A look at the AL East: This division has seemingly been up for grabs every season for several seasons and nothing changes in 2016. My predictions this year are based mostly upon strong starting pitching and the Rays have the best starting pitching in the division. If the Rays offense can score enough runs (always a question) and Matt Moore, Drew Smyly, and eventually Alex Cobb can return to form the Rays are going to be a handful. If the Rays need more offense they can trade a starter and promote Blake Snell near mid-season. Chris Archer may be the 2nd best pitcher in the AL East, behind only David Price, the guy he helped replace in Tampa. The Blue Jays will score plenty of runs like they did last season. That helped push them into the playoffs for the first time since the 90's but they had to acquire an ace at the deadline to help get them there. The ace is now gone and wearing a Red Sox uniform and Toronto shockingly did little to replace him. Still, the American League seems to be as wide open as ever and the Jays offense should make them contenders all season. The Yankees made the playoffs last season but couldn't get out of the wildcard game. Their starting pitching is slowly getting better and deeper but they're still balancing the whole getting younger while rebuilding and contending thing and this year the division may be too strong all around to support a Bronx playoff run. Alex Rodriguez had a shockingly productive 2015 but will he be able to replicate that in a season in which he turns 41? The Yankees likely will hover around the .500 mark most of the season. The Red Sox entered 2015 with question marks in their rotation but a top-billed offense after an offseason of spending big. The new acquisitions flopped and the rotation, lacking a true ace, struggled for much of the first half that buried Boston. This year, they got their ace but the rotation behind him is still questionable. They're expecting bounce back campaigns from their pricey acquisitions from the season before and further development of their young players. If everything breaks right for Red Sox Nation, they could conceivably be a playoff team especially after getting one of the league's best closers. But I'm not sold on them. Too many ifs. Finally, what are the Orioles doing? They seemingly had a window to contend but can't seem to figure out whether they want to contend or rebuild. That puts them in a weird middle ground area where they inexplicably throw money around for middle tier free agents like Yovani Gallardo and Pedro Alvarez while staying away from guys that could really impact the team. Their rotation lacks an arm that would scare a line-up and is full of high risk low reward guys. The O's will be able to score a ton of runs, but unlike the Jays, they don't have a lot of high upside pitching they can put their faith into that will help them scale the division standings.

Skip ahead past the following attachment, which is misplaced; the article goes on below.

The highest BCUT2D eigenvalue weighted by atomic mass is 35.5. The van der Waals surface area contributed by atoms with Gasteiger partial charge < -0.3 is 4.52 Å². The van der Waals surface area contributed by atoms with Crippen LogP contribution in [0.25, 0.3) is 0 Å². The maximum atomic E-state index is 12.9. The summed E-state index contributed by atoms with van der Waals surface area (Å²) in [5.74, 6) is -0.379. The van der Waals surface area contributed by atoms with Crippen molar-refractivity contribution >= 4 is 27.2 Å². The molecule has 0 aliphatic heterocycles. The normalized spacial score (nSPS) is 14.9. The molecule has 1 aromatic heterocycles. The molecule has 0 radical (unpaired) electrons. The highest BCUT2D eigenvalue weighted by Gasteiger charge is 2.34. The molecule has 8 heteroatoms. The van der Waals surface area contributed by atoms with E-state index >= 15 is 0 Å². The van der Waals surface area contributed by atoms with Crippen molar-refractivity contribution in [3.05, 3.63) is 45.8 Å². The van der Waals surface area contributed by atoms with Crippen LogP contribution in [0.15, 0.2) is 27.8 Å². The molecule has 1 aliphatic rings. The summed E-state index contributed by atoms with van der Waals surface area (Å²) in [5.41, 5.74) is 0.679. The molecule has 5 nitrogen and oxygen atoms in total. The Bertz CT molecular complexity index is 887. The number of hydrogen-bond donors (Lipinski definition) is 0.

A look at the AL Central: Welp. I was way off in my AL Central pontifications last season. This year it's no easier to call. Since my theme this year is starting pitching, I believe the Indians will emerge as surprise divisional winners in 2016. The Tribe has a trio of top arms in Corey Kluber, Carlos Carrasco, and Danny Salazar and those three along with back end guys that are perfectly capable could help drag a lackluster Indians offense to the divisional banner. Meanwhile, the Tigers have improved their rotation from a year ago, when they finished in last place. Justin Verlander is no longer the ace he was (blame Kate Upton), but the addition of Jordan Zimmermann helps lengthen the Tigers rotation and while the Tigers don't have a clear cut #1 they should have steady starting pitching that will help complement a professional line-up. Will it be enough to make the playoffs? Unless Verlander or Zimmermann can recapture their previous ace-level talents, they may come up just a bit short, despite adding one of the better right handed hitting outfielders in Justin Upton (no relation to Kate) and a solid closer in Francisco Rodriguez. Still, the Tigers playoff aspirations may be better than the defending World Series Champions. Kansas City is a scrappy team and they've been in the last two World Series while overcoming the odds. They won their first title since the 80's last season with a bunch of guys that experienced heartbreak the year before in a Game 7 World Series loss. That should tell you the Royals know how to win. However, they are lacking a true ace unless Yordano Ventura can figure it out. Their rotation isn't bad but it's not great. Besides Ventura, they're relying on veteran starters who have had ups and downs in their careers. Will that be enough to reach October? Almost the entire line-up is returning and the bullpen should once again be lights out. The Royals emphasize defense and baserunning and all those things should be elite once again. So another deep playoff run cannot be discounted. But I can't help but think they're due for a step backwards after appearing in back-to-back Fall Classics. The White Sox, my prediction darlings of a year ago, fell flat on their face in 2015 and they haven't done too much to make me think they're any better going into 2016. They also had a weird drama with Adam LaRoche and his kid this offseason that soured the taste of some very respected White Sox players, namely their lights out ace Chris Sale. Adam LaRoche promptly retired and it's safe to say it's not the way the South Siders wanted to start their season. They have talent but it's a hodge podge of guys that couldn't get it done last season and newcomers that provide offense. There was no upgrades made on the pitching side of things and that's something the White Sox needed. They don't appear to have the horses to realistically contend in a tough AL Central. The Twins have begun graduating talent to the majors and actually ended last season in second place and with a winning record. However, a lot of that was due to a relatively weak division. The Twins should face more adversity in 2016. While it should be fun seeing their young prospects continue to develop, their pitching isn't strong enough to make a dent in the standings. Last season, Minnesotans would even admit they were pleasantly surprised with the team's contention. Because of that, this season may be frustrating as the slide back down to the bottom of the standings.